I got a flight from Osaka to Jeju (350 USD return) aiming to hike up Halla-san (1950m), the highest mountain of South Korea, when I was in the "neighborhood" anyway after the climb of Fuji.
Immigration at Jeju International Airport took no more than 10 seconds, and a local bus (No. 100) got me easily to the bus terminal in Jeju City for 1000 won (1 USD). The hostel was booked through www.hostelplanet.com and cost 22,000 won (20 USD) per night. Yeha Guesthouse is one of the best western style hostels I've ever stayed in, and also great value!
The rest of the afternoon was spent wandering around town and getting something to eat. It is ridiculously cheap compared to Japan. Back at the hostel I enjoyed the nice communal area, which has free internet and a mega-sized television screen. It was low season and only a few guests, I was the only foreigner except from a guy from Holland and a girl from England. The 3 of us went out for dinner in the evening.
Next morning I wake up at 6:30, have a quick breakfast before I walk over to the bus station. There is a bus every 15 minutes passing by Seongpanak (1500 won), where the normal route starts at 750 meters elevation. Can it be easier and cheaper?
The bus drops me off in Seongpanak. I start to hike at 8:05, and the trail is superb. Simply impossible to get lost here. After a few kilometers the trail starts to get very slippery (snow and ice), so it would have been nice with some spikes under the shoes at this time of year. I arrive a checkpoint at 9:35 not far from the top. One must get here no later than 12:00 to be granted access to the upper part of the mountain. From the checkpoint it's another half hour to the summit, which I reach at 10:10 am, e.g only 2 hours after starting from Seongpanak. The normal walking time is more than twice as much (4.5 hours), so I've probably been very fast on the 10 km long trail. I have bypassed dozens of Koreans, I estimate perhaps 200 people on the mountain today. That was surprisingly many people for a day in low season and also midweek. I can't even imagine how crowded it will be in weekends and high season....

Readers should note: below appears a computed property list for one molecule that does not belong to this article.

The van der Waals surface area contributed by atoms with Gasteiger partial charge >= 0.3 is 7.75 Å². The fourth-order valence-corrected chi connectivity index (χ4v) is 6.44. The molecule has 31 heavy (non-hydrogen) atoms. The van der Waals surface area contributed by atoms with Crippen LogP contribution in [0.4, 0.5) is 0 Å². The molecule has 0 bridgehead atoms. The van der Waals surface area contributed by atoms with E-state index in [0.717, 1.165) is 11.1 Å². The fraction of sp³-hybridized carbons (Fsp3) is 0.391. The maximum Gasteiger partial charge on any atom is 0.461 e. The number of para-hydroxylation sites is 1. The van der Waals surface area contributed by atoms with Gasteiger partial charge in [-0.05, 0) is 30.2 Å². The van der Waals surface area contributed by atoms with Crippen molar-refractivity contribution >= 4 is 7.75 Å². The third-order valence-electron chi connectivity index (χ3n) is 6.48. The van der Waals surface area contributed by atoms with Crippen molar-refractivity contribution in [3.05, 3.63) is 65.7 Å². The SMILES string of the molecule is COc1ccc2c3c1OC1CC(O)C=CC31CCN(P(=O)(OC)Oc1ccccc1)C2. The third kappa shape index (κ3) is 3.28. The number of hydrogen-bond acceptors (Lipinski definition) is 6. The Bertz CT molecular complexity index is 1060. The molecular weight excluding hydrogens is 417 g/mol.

On the "summit" I can see that the other side of the rim probably is 10 to 20 meters higher, but it is blocked everywhere with fences and warnings in Korean language. I jump over the fence and after I have covered 1/3 of the distance to the highest point, somebody starts to yell. I keep on walking for a few meters, but when I hear a very loud "NO, NO!" I stop immediately. I turn around and see an uniformed guy with a white shouter running after me. I understand that this is "Game Over". I can just forget about continuing over to the highest point. The western side of the volcano has been barred for public use since 1994 and is still off-limit because of environmental reasons (re-vegetation). The guards at the false summit will ensure that no one walks over to the western side. The only possibility would be to head up this mountain on a cloudy day, when dense fog makes it possible to sneak around the rim. I just wish I had been aware of this "false-summit" issue on Halla-san.
Normally I would have recorded this as a "no-summit" since I didn't put my feet on the highest ground. Still I'm tempted to record this as a successful summit due to the very special circumstances. The mountain did not win me, the weather did not turn me around, it was just a stupid guard denying me access the last few easy meters because of environmental reasons. For me it's out of the question to return back to South Korea, if/when the west side of the volcano opens up to the public again. Besides, I'm not entirely sure the west side actually is higher, but it certainly looks so from the eastern edge of the crater.
Halla-san at EveryTrail